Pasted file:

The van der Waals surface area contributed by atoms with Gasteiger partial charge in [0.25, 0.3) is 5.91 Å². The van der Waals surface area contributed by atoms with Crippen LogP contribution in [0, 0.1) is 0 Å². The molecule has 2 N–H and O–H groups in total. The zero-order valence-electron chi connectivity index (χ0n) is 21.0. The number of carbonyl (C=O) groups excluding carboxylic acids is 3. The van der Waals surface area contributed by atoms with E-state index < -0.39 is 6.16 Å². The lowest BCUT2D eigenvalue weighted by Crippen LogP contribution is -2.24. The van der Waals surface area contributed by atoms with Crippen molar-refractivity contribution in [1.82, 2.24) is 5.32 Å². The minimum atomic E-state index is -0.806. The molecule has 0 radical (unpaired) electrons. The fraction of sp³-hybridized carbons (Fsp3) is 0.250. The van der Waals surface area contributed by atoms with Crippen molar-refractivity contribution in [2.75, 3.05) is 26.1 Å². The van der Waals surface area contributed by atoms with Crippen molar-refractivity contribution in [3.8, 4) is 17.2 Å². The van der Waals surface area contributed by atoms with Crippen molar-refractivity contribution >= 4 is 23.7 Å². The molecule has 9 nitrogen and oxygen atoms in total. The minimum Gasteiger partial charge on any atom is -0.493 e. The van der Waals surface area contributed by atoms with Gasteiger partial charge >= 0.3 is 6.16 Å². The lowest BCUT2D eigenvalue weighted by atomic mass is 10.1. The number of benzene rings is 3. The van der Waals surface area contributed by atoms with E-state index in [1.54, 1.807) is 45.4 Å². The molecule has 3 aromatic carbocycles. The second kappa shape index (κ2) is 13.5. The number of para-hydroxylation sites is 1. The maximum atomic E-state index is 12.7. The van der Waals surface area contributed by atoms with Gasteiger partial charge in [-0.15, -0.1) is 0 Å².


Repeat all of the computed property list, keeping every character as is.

The van der Waals surface area contributed by atoms with Gasteiger partial charge in [0.25, 0.3) is 5.91 Å². The van der Waals surface area contributed by atoms with Crippen LogP contribution in [0, 0.1) is 0 Å². The molecule has 2 N–H and O–H groups in total. The zero-order valence-electron chi connectivity index (χ0n) is 21.0. The number of carbonyl (C=O) groups excluding carboxylic acids is 3. The van der Waals surface area contributed by atoms with E-state index < -0.39 is 6.16 Å². The lowest BCUT2D eigenvalue weighted by Crippen LogP contribution is -2.24. The van der Waals surface area contributed by atoms with Crippen molar-refractivity contribution in [1.82, 2.24) is 5.32 Å². The minimum atomic E-state index is -0.806. The molecule has 0 radical (unpaired) electrons. The fraction of sp³-hybridized carbons (Fsp3) is 0.250. The van der Waals surface area contributed by atoms with Crippen molar-refractivity contribution in [2.75, 3.05) is 26.1 Å². The van der Waals surface area contributed by atoms with Crippen molar-refractivity contribution in [3.8, 4) is 17.2 Å². The van der Waals surface area contributed by atoms with Crippen molar-refractivity contribution >= 4 is 23.7 Å². The molecule has 9 nitrogen and oxygen atoms in total. The minimum Gasteiger partial charge on any atom is -0.493 e. The van der Waals surface area contributed by atoms with Gasteiger partial charge >= 0.3 is 6.16 Å². The lowest BCUT2D eigenvalue weighted by atomic mass is 10.1. The number of benzene rings is 3. The van der Waals surface area contributed by atoms with E-state index in [1.54, 1.807) is 45.4 Å². The molecule has 3 aromatic carbocycles. The second kappa shape index (κ2) is 13.5. The number of para-hydroxylation sites is 1. The maximum atomic E-state index is 12.7. The van der Waals surface area contributed by atoms with Gasteiger partial charge in [-0.15, -0.1) is 0 Å².